Do you feel red-faced when you're angry or embarrassed? Tight in the chest when you're anxious? Or butterflies in your stomach when you're in love?
It turns out our emotions are directly linked to sensations in specific parts of our bodies, according to a recent study by a team of Finnish researchers.
In five experiments, 700 online participants from Finland, Sweden and Taiwan were given outlines of a body and asked to color in the regions where they felt warmer or cooler in certain body parts in response to 13 emotions, including anger, fear, surprise, happiness and depression.
(Spend five minutes to take the test yourself.)
"When we first plotted the maps, it was like, wow, all the different emotions are so different," said Lauri Nummenmaa, one of the study's researchers and a professor at Aalta University in Finland.
The patterns that emerged were also consistent across the cultures. For example, most emotions corresponded to sensations in the chest and head. Anger made people feel more in the limbs, while sadness decreased what they felt in the limbs. Unlike other emotions, happiness made people feel sensations all over the body, according to the study, published Dec. 30 in the Proceedings of the National Academy of Sciences.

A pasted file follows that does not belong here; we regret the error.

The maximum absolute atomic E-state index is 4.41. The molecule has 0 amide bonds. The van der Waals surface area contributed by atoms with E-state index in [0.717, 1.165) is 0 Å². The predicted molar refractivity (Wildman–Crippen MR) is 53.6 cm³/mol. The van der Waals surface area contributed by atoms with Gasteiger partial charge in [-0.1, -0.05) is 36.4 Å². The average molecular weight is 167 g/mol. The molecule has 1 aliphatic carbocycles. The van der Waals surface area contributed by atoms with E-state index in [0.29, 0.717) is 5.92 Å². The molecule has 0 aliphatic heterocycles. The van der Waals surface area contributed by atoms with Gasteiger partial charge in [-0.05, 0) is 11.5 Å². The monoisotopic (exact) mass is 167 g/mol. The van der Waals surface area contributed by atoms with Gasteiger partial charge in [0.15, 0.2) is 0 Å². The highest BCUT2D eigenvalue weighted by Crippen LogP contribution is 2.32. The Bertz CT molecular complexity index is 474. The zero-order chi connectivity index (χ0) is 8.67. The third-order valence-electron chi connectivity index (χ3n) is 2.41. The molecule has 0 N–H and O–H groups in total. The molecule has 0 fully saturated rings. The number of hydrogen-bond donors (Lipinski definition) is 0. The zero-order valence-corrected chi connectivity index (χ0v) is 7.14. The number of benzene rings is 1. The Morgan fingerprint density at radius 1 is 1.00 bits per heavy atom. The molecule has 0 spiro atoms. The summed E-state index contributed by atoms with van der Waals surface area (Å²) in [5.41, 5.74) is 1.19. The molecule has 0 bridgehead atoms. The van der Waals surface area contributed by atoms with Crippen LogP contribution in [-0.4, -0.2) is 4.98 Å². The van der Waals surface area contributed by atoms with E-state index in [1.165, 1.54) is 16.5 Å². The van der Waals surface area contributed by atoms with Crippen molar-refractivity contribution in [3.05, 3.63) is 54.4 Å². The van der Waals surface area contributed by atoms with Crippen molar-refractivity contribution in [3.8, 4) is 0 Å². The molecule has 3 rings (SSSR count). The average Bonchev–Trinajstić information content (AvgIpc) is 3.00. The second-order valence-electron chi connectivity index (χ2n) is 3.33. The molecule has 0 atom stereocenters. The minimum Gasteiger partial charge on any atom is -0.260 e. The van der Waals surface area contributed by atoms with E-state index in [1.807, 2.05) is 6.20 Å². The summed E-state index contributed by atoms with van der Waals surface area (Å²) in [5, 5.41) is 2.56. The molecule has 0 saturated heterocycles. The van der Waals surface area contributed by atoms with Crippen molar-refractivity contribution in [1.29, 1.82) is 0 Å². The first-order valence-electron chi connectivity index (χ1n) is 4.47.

The findings apply to healthy individuals, but now the researchers are focused on how the mind-body link is established in people with mood disorders, Nummenmaa said. This could help diagnose different psychological conditions.
What does this mean for the average person? Do not overlook that gut feeling or the coldness in your feet because it could be a sign of your emotional state.
"We are feeling things with not just our brain but also our body, so our bodily cues may provide important indicators of our relationship with our environment," Nummenmaa said.
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